How to Travel Responsibly During the Holidays Amid Omicron Wave

Many pharmacies and online retailers have sold out of at-home tests. The White House is planning to make 500 million free at-home tests available, but that won’t happen until January. For those who do manage to get a kit, use it as close to your departure date as possible, several experts said.

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“The closer you are to the event, the better and more accurate it will be,” said Dr.

Lin H. Chen, a professor at Harvard Medical School and the director of the Mount Auburn Hospital Travel Medicine Center in Cambridge, Mass.

Dr. Chen suggested taking an at-home antigen test the day of the gathering. (If a person tests positive at any point, she advised not going to the event and getting a P.C.R. test for confirmation.) If people are staying in a house together for an extended period, testing periodically throughout their stay is advisable, Dr.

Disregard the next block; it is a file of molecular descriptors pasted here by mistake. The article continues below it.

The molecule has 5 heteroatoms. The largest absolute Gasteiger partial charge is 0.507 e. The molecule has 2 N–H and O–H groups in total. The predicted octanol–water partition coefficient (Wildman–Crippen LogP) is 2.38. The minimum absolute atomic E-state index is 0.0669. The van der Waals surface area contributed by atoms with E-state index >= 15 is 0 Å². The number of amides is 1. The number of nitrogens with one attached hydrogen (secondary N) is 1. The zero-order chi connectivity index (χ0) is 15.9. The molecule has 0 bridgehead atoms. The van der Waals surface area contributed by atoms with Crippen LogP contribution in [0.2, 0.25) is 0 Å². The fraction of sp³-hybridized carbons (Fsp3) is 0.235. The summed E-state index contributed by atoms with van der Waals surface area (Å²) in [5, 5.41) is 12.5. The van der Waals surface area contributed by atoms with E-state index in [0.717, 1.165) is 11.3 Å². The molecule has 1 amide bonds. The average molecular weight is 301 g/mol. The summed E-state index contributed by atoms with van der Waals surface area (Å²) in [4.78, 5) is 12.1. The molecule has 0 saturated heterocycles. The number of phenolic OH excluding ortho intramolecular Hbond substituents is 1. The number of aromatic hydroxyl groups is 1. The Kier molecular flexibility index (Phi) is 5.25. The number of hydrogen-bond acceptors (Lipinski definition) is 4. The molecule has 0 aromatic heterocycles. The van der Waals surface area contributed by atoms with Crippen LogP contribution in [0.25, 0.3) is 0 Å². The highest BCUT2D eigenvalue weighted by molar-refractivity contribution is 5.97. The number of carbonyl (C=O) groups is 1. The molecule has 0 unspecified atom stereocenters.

Chen said. This is particularly important if someone is not vaccinated or boosted, or has been exposed to someone who has tested positive, other experts noted.

Yes, everyone is confused

Ms. Hills, the bioethicist, said that it’s understandable that many people are confused by having to make what should be public health decisions.

“We should be getting more guidance,” she said, noting that many state and federal agencies offer different advice.

At the testing site in Brooklyn, several travelers echoed this point and lamented that public health authorities were not making what they considered responsible travel — getting tested before visiting family — easier.

Compounding these frustrations, some travelers said, is the sense that the burden is on them to figure out what is socially responsible and epidemiologically safe and then to convince their family and friends of the policies they have come up with.

One woman, who declined to use her name because she didn’t want her family to identify her, said she no longer feels comfortable flying with her 2- and 3-year-old children after learning over Thanksgiving that her own family members would fly even if they tested positive.